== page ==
10. tank

    tank Smoke Blower

    What is the crust like when you take the lid off?  What size of dutch oven are you using?  Are you putting a whole recipe into your dutch oven or splitting it?  Are you preheating your dutch oven and the lid?  There has to be an easy answer to this.  Lets figure it out.
  11. darwin101

    darwin101 Meat Mopper

    Steam helps create a crisp crust, this is normal when high hydration doughs are cooked in a DO.  I love a good crispy crust with some butter. :)  Have you tried it without the lid?  

    A lower temp might also help, not sure on this part.
    Last edited: May 12, 2014
  12. samy

    samy Newbie

    Been making bread in my dutch oven using coals on top and bottom. I got the same hard crust especially on the bottom when preheating to 425 and baking for 35 minutes. I've since lowered the preheating to 400 and baked for 45 minutes. Slow and low rule like smoking. Seems to help a bit but considering I use only whole wheat flour, that's good cause it has more protein which is harder than white.
  13. mdboatbum

    mdboatbum Master of the Pit OTBS Member

    FINALLY!! I'm not sure what I did differently this time, but it finally came out with a nice, crisp yet tender crust. Only thing I did differently really was to splash some water ( maybe a tablespoon) on the bread and the sides of the preheated Dutch oven as I was putting it in the oven. Oh, I also cut the lid off time down to 4 minutes after the 30 minutes with the lid on, which I suspect made the most difference.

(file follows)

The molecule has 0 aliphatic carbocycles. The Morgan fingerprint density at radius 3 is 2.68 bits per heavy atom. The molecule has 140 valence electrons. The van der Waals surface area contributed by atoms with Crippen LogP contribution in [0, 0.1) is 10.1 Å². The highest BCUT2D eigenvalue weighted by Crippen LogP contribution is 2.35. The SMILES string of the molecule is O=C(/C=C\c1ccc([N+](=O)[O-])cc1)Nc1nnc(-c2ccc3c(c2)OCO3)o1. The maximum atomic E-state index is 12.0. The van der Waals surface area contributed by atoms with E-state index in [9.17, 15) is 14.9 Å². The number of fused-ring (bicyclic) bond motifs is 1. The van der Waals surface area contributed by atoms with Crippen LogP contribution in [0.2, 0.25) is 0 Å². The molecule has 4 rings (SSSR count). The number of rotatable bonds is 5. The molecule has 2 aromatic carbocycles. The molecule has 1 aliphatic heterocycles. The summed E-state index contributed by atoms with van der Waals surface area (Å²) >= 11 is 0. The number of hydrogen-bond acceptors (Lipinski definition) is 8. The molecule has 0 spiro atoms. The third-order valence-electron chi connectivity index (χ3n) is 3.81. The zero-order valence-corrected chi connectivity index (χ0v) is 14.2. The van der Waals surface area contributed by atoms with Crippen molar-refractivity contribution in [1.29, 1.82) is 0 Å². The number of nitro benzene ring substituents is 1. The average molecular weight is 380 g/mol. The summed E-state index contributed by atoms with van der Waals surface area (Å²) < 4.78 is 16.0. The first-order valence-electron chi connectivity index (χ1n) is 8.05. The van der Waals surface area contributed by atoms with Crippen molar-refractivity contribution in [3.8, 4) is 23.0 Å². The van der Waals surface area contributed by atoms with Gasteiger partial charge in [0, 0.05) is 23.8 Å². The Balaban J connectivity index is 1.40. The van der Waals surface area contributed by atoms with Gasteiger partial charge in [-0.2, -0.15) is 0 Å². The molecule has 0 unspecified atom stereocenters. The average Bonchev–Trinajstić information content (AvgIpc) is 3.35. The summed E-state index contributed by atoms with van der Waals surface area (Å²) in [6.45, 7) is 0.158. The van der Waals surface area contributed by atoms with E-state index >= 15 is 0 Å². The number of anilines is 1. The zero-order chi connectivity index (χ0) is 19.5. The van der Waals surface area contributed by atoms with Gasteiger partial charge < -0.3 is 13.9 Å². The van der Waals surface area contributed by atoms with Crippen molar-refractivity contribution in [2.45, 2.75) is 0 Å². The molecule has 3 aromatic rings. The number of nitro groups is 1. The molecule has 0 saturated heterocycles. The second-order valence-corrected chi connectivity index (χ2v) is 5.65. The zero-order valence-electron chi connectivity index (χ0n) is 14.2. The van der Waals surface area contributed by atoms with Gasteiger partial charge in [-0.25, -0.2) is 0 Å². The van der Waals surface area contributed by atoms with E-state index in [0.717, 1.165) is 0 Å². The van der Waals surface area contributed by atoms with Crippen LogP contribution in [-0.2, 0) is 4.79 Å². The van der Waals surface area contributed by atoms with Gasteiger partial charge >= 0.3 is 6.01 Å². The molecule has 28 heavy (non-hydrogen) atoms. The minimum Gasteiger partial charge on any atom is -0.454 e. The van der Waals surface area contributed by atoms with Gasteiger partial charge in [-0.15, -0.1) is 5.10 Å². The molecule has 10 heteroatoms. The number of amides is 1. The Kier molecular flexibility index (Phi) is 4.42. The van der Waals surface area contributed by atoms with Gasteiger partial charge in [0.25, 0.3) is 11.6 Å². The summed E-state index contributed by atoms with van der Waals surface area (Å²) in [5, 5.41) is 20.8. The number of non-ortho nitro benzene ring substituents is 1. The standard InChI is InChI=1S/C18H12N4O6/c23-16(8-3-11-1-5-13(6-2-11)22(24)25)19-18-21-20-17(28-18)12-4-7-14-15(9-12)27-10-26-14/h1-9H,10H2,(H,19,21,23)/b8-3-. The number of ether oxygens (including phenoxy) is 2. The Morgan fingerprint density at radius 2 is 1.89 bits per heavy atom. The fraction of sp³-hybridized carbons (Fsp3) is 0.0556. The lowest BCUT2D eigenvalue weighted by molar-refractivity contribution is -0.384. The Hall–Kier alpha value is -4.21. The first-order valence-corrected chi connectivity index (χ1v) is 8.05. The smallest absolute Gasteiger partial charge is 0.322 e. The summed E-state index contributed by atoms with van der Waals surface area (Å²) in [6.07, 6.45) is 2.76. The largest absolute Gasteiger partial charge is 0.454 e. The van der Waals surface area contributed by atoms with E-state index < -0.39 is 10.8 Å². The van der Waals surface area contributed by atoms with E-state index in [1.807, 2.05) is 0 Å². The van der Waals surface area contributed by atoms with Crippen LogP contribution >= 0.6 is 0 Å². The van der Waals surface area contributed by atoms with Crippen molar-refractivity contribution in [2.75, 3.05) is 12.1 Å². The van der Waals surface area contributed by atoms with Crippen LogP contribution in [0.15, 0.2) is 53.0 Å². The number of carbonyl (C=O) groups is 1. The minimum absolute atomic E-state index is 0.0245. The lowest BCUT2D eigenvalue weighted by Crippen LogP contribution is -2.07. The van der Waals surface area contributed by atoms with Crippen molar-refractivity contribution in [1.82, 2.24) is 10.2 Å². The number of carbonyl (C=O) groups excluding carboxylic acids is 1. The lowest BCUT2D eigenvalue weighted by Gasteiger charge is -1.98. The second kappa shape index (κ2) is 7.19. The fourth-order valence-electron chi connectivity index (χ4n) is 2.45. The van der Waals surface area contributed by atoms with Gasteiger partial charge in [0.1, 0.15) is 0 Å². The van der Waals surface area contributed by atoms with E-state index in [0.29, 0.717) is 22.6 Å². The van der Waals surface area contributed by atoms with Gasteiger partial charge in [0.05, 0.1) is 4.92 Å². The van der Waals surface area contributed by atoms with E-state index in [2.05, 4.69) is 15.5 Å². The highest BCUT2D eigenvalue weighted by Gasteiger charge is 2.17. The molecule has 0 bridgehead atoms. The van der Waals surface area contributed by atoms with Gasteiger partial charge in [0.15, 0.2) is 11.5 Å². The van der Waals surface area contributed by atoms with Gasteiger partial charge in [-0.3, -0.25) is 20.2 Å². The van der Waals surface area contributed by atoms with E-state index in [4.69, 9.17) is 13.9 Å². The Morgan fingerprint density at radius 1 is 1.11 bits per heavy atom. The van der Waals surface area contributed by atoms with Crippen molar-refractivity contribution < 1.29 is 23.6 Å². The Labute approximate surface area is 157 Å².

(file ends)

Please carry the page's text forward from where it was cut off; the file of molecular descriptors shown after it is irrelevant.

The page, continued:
14. daveomak

    daveomak Smoking Guru OTBS Member SMF Premier Member

    That looks like a winner.... Thumbs Up
  15. bearcarver

    bearcarver Smoking Guru OTBS Member

    X 2----I'd Eat It !!![​IMG]

    Beautiful !![​IMG]

  16. java

    java Smoking Fanatic

    I dont know, but that last loaf looks like you might need more practice.

    { better send it this way quick so you can try again}

    Good job figuring it out.
  17. mark66

    mark66 Fire Starter

    Add 2 tbs of oil to your dough. After its done cover it with a dishtowel till it cools down. Looks to me that your yeast quantity is low (for 3 cups flour 1/2 tbs yeast) All yeast needs little sugar to work also. Just my 2 cents. With the big crack on top looks like its baking to fast or it did not rise long enough. The top gets done while yeast is still trying to work till it reaches about 110 internal.
    Last edited: Oct 9, 2014
  18. mdboatbum

    mdboatbum Master of the Pit OTBS Member

    Thanks but this isn't a regular yeast bread recipe. It's a no knead recipe with an 18-24 hour rise, hence the small quantity of yeast and the lack of sugar and oil. By the way the cracks on top are the seams where I folded it. They're supposed to be there.
  19. Let me ask the one question which is a factor with a well developed recipe.  What is your altitude?  The higher the altitude, the greater amount of liquid which needs to be in your recipe.  Also, adding butter or oil increases the elasticity of any bread.  Brushing the inside of your Dutch oven, and the top of the dough, with butter, helps maintain moisture and makes the bread lesl brick-like.  It also encourages a beautiful color.  Some kosher salt sprinkled on top helps with the overall flavor profile. 
    Last edited: Oct 10, 2014